National Electrical Code (Article 250.20 section A) defines "Low Voltage" as it applies to home distribution systems as less than 50 volts.
(A) AC Systems of Less Than 50 V. Alternating-current systems that
operate at less than 50 V are not required to be grounded unless:
(1) The primary exceeds 150 V to ground
(2) The primary is ungrounded
This includes systems such as cable television, network and telephone, doorbell, etc. Note that standard telephone wiring can typically "ring" at 48 volts and still provide an electric shock.
The reason the code makes the distinction for low voltage is so that some types of wiring can be exempt from additional safety requirements such as conduit usage, breakers, installation method, etc. Even so, there are still violations where installers confuse the issue (Top ten violations in low voltage systems PDF).
There are (to my knowledge) no current limits for data lines, except for the rating of the cable itself. Since most UTP network and telco cables use 24 or 26 gauge wire, this would theoretically be around 3.5 amperes, but you have to consider length, temperature, etc. to properly determine current load (discussion at allaboutcircuits).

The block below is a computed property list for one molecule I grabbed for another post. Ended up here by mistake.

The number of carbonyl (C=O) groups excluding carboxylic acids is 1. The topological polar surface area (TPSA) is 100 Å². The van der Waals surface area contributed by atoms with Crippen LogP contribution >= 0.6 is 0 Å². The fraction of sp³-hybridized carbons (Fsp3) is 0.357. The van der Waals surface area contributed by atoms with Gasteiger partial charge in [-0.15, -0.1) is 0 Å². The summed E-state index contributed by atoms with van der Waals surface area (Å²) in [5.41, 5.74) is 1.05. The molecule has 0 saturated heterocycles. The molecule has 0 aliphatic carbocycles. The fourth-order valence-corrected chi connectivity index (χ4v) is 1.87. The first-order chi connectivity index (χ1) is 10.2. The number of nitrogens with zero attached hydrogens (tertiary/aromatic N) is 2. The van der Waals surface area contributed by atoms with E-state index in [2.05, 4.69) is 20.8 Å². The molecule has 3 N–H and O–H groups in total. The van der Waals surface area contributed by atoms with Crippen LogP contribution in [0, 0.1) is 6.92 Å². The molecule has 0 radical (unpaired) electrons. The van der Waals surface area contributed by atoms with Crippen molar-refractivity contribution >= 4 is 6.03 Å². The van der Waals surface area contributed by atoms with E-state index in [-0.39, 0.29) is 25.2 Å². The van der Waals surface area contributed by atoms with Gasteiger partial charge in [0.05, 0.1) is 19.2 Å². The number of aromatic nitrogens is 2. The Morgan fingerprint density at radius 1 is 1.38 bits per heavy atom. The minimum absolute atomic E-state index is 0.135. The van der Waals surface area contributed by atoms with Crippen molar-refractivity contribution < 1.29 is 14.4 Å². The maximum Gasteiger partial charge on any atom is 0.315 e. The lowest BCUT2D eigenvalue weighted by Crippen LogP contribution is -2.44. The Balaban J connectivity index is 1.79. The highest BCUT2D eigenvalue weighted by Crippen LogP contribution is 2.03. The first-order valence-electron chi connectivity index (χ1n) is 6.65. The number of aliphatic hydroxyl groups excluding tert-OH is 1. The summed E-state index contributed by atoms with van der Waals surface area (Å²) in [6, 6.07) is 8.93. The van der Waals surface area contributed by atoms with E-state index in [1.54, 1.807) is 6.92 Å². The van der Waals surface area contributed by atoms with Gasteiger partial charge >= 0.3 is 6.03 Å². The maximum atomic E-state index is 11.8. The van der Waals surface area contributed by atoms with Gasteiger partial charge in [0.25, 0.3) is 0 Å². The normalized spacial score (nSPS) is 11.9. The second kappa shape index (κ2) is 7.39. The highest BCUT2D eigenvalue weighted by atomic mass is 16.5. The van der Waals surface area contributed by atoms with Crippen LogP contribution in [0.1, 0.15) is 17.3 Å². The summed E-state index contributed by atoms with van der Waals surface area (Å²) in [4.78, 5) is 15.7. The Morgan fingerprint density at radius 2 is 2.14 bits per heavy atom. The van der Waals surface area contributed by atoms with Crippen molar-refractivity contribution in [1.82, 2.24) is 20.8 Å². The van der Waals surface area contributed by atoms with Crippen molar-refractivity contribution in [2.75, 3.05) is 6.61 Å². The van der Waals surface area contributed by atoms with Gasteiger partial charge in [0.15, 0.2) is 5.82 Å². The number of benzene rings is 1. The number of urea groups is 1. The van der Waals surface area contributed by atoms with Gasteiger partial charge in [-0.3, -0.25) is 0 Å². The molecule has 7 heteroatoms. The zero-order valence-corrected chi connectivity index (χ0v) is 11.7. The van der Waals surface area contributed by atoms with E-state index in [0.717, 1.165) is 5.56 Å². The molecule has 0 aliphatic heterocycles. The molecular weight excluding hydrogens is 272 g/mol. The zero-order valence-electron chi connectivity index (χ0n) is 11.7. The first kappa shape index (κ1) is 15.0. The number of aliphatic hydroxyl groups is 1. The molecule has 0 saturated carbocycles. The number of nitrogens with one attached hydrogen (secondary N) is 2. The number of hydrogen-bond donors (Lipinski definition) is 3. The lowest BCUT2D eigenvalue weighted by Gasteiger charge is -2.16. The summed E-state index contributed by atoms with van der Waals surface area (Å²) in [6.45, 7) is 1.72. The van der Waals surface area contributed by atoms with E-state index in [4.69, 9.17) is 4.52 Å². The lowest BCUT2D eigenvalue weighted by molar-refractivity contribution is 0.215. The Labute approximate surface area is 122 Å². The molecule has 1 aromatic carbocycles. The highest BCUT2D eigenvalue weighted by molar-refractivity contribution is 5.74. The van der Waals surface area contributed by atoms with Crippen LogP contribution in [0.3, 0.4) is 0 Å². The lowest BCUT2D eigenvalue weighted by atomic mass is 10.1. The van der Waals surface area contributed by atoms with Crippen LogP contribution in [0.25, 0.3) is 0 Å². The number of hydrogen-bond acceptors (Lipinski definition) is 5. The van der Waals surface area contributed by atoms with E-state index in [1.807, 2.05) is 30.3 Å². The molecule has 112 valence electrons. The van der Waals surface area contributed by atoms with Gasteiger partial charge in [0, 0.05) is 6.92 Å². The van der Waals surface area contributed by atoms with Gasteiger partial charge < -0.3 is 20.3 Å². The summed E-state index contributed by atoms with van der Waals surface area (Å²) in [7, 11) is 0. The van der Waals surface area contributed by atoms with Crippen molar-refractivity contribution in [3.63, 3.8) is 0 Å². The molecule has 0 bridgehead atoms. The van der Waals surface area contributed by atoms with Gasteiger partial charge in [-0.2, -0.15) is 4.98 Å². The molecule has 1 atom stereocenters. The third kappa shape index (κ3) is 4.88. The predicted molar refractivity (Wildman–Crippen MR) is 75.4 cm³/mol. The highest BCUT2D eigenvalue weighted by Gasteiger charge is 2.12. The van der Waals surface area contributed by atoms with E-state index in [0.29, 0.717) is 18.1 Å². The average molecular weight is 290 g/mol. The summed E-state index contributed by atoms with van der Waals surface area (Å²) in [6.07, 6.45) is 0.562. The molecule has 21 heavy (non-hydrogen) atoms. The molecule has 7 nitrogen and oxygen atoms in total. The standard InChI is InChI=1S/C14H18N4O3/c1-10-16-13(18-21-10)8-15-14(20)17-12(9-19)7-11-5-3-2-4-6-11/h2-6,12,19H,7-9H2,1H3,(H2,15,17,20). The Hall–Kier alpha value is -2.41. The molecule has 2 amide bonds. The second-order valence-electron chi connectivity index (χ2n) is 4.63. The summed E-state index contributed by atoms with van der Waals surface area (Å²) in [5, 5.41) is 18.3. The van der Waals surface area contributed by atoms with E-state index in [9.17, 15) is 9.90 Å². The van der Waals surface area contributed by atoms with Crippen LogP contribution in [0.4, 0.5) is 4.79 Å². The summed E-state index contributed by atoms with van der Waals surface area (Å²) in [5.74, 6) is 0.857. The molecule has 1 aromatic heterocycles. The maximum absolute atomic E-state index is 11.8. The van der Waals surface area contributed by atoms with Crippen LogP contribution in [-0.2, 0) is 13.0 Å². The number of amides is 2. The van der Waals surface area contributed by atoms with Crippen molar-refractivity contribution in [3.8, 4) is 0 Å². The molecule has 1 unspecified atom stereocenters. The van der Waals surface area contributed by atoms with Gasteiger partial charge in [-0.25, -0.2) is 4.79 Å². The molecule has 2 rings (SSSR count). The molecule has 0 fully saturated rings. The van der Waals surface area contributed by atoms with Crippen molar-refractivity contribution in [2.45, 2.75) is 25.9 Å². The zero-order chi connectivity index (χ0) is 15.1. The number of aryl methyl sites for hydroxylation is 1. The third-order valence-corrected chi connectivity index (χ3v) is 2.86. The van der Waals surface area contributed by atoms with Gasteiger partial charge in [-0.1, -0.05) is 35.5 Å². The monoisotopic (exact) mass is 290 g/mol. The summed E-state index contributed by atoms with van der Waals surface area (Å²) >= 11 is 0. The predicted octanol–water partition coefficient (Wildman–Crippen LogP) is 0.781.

Guessing that you might be wanting to use data lines for higher power applications, I thought I'd add some additional commentary. If you are wanting to use Cat5 for power-over-ethernet applications, you'll probably want to stay under 1A or less per conductor. This is because of the voltage drop and resistance on longer distances. Keep in mind that higher voltages are more suitable for transmission (longer distances) as long as you stay under the 50V "low voltage" specification. Even though charts show that 24AWG can carry 3.5A, I wouldn't consider this safe unless working with a very short cable. Power-over-ethernet standards are confusing, but generally they are 48 volts or less at 600mA or less.
Electrical characteristics (at Wikipedia) for UTP Cat5E show a max current of 0.577A per conductor and a max voltage of 125V.